At PLI’s Securities Regulation Institute this morning, Corp Fin Director Keith Higgins highlighted* some recent issues the staff has identified in the context of public offerings.

  • Predecessor accounting – Determining who is a predecessor under the accounting definition as well as which financial statements need to be presented can be a challenge. Higgins volunteered that the staff is ready and willing to walk companies through the analysis. The staff is also willing to discuss other financial statement issues in advance.
  • Focus on metrics – The staff will especially focus on performance metrics and how they relate to results. They should be well-defined, including any relevant assumptions.  If the metrics used are inconsistent with those employed industry-wide – that’s ok – but the staff will ask about them.  If they are used in the summary, the staff expects them to appear in the MD&A.
  • Share-based compensation – Remember that the staff has scaled back the extent of the disclosure required related to share-based comp. While more extensive information will likely be required for the staff to evaluate the fair value accounting, investors don’t really require all that detail.
  • Non-GAAP financial measures – Prospectus disclosure of NGFMs involves the more extensive requirements of S-K Item 10(e). Higgins believes that companies generally do a good job with this, but disclosure regarding how the NGFM is used could be improved. If a company labels an NGFM as reflecting a non-recurring event, but the event is recurring, that can be problematic.
  • Recent developments – Companies that include a “Recent Developments” section should take care to make sure that the presentation is balanced.
  • Unresolved comments – Higgins’s rule of thumb is that, if there have been two rounds of comments without resolution of the issue, it’s appropriate to ask for a conference call to seek the views of a higher authority.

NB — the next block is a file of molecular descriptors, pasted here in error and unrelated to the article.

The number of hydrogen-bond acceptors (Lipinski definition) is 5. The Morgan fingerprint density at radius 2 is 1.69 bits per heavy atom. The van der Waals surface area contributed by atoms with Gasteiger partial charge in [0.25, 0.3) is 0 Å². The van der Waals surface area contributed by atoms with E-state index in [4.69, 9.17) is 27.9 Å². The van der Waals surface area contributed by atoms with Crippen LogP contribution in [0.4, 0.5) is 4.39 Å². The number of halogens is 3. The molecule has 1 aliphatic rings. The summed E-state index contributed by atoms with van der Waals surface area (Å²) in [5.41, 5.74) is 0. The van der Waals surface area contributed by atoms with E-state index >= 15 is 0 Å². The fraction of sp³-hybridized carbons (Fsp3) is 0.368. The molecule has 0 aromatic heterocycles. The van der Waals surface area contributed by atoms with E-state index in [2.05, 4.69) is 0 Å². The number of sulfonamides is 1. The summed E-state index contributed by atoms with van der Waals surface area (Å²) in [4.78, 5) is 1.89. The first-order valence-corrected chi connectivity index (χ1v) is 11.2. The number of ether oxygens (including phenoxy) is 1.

• Review beyond prospectus – The staff reviews a lot of material outside the four corners of the prospectus, including the company’s website. Counsel should be familiar with it and scrub it.
  • MD&A – The staff spends the most time reviewing MD&A and is particularly looking for discussions of trends, uncertainties and forward-looking information.
  • Omnicare – In Omnicare, SCOTUS held that the appropriate standard to determine §11  liability with respect to omissions in connection with statements of opinion is “if a registration statement omits material facts about the issuer’s inquiry into or knowledge concerning a statement of opinion, and if those facts conflict with what a reasonable investor would take from the statement itself, then §11’s omissions clause creates liability.” (See this PubCo post.) Although Higgins viewed the Omnicare standard as complex, he suggested, with regard to opinion statements, that companies may want to express the bases for their beliefs if material.
  • Disclosure effectiveness – The staff is encouraging companies to cut back on repetition and replace it with cross-references where appropriate. One of the panelists responded that, in some cases, there may be concerns regarding §11 liability if the information is not repeated.